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How to survive a conference

Tips for a first-timer or seasoned conference-goer
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Conferences can be jarring, especially for students. Spending hours — sometimes days — with your brain turned on, networking with your science idols, and potentially presenting your work is a lot to handle. Despite this, conferences can make up the most exciting moments of your degree. Follow along for tips on how to not only survive a conference, but also how to make the most out of your experience — whether it’s your first or your 50th.

Before the conference

1. Set a goal

Ask yourself what you want out of the conference. Is your plan to network and set up future collaborations? Maybe you just want to soak in as much information as possible. U of T PhD student Samantha Athey follows a method that she learned from the Hello PhD podcast, called the 3-2-1 plan: “I plan to meet 3 potential collaborators, reconnect with 2 colleagues and leave the conference with 1 new idea or project to take back home!” Regardless of what your goals are, articulate them before you go, so that you can stay on track once you’re there.

2. Decide which talks you want to go to

If you are going to a large conference, there’s a good chance that there will be multiple talks happening at once. Look at the conference schedule ahead of time, and make note of the talks that you are most interested in. There are typically only a couple of minutes between presentations and it is much less stressful when you already know where you’re going next.

3. Contact people you want to meet

No matter how confident you are, meeting researchers from your field can be nerve-wracking and difficult when everyone else at the conference has the same plan as you. Contacting the people that you want to meet ahead of time is a great way to guarantee that you’ll actually meet with them, and this proactiveness will set you apart from other networkers — unless everyone else reads these tips too and the system is now saturated.

During the conference

4. Bring snacks

Just because food is provided doesn’t mean that it’s going to be good. I have had conference food that ranged from chef-made seafood platters to lukewarm cheese pizzas. Bring healthy snacks that you enjoy in case your conference has catered food that’s only going to leave you groggy. In this same vein, don’t drink coffee at every coffee break. There will likely be multiple breaks, but no one needs that much caffeine.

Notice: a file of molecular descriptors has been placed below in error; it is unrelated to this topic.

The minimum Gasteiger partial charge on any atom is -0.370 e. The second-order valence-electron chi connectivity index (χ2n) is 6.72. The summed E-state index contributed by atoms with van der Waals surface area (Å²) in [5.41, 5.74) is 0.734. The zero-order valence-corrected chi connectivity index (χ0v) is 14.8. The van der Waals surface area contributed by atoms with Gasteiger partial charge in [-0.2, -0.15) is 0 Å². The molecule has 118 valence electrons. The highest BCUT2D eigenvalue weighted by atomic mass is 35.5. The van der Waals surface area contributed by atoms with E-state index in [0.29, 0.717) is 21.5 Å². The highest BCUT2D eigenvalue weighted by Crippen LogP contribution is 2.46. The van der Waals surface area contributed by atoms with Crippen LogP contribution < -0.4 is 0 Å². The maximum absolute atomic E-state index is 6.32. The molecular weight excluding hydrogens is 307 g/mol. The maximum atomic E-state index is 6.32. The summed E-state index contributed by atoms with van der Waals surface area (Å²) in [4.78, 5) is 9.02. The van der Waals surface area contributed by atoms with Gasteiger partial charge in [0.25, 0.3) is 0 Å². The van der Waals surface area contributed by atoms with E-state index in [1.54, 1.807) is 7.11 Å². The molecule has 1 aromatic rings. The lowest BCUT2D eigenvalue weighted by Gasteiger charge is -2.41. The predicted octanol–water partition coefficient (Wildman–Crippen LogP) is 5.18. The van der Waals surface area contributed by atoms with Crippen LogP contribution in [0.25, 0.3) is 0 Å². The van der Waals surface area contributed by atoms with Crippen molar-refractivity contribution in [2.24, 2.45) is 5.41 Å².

5. Get comfy

While conferences call for some level of professionalism, which will vary between fields, don’t feel the need to dress to the nines. You will carry yourself much better in clothes that you are comfortable in, rather than ones that you think other people will want to see you in. That being said, it is generally better to be overdressed than underdressed.

6. Ignore the fear of missing out and skip talks that you’re not interested in

Conferences are exhausting. Sitting out from a session will help conserve your energy for topics or people you actually want to listen to. Don’t feel guilty about this — I promise that you won’t be the only attendee playing hooky.

After the conference

7. Explore!

This tip is subject to your supervisor’s discretion, but leave yourself a couple of days before or after the conference to explore the areas outside the conference building. There’s a good chance that you would have never visited the location if it weren’t for the event, so take advantage of your situation. It’s also a good idea to explore before the conference, instead of after, when your brain is fried.

8. Follow up with the fruits of your networking labour

Don’t take it personally, but with the overload of information that conferences bring, people you had long fruitful conversations with might forget you. Even if you did not set up a specific collaboration, emailing the people you networked with within a few days of the conference is a great way to keep that relationship alive.

9. Give yourself a pat on the back

You survived! Now go hang up your lanyard name tag as a badge of honour.